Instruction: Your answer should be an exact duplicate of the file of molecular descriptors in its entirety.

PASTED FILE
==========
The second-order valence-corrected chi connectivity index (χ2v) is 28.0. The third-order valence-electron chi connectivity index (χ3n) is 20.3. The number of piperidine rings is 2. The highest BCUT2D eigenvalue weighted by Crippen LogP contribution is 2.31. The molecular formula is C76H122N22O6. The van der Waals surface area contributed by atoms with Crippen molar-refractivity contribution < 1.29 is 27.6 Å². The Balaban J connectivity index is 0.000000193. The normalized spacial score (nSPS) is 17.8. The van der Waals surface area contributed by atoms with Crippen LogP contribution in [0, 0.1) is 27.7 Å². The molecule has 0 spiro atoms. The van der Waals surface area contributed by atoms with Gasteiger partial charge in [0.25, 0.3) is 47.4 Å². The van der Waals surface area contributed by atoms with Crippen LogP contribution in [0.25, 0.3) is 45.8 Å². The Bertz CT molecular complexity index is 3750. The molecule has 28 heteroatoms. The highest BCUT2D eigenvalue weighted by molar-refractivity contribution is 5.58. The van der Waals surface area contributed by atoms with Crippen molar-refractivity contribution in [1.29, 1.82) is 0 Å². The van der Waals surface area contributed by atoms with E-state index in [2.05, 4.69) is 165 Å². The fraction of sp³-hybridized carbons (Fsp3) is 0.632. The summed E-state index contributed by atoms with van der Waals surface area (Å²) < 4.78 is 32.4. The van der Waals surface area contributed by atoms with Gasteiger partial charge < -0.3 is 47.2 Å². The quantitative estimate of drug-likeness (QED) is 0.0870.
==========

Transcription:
The second-order valence-corrected chi connectivity index (χ2v) is 28.0. The third-order valence-electron chi connectivity index (χ3n) is 20.3. The number of piperidine rings is 2. The highest BCUT2D eigenvalue weighted by Crippen LogP contribution is 2.31. The molecular formula is C76H122N22O6. The van der Waals surface area contributed by atoms with Crippen molar-refractivity contribution < 1.29 is 27.6 Å². The Balaban J connectivity index is 0.000000193. The normalized spacial score (nSPS) is 17.8. The van der Waals surface area contributed by atoms with Crippen LogP contribution in [0, 0.1) is 27.7 Å². The molecule has 0 spiro atoms. The van der Waals surface area contributed by atoms with Gasteiger partial charge in [0.25, 0.3) is 47.4 Å². The van der Waals surface area contributed by atoms with Crippen LogP contribution in [0.25, 0.3) is 45.8 Å². The Bertz CT molecular complexity index is 3750. The molecule has 28 heteroatoms. The highest BCUT2D eigenvalue weighted by molar-refractivity contribution is 5.58. The van der Waals surface area contributed by atoms with Crippen molar-refractivity contribution in [1.29, 1.82) is 0 Å². The van der Waals surface area contributed by atoms with E-state index in [2.05, 4.69) is 165 Å². The fraction of sp³-hybridized carbons (Fsp3) is 0.632. The summed E-state index contributed by atoms with van der Waals surface area (Å²) < 4.78 is 32.4. The van der Waals surface area contributed by atoms with Gasteiger partial charge < -0.3 is 47.2 Å². The quantitative estimate of drug-likeness (QED) is 0.0870.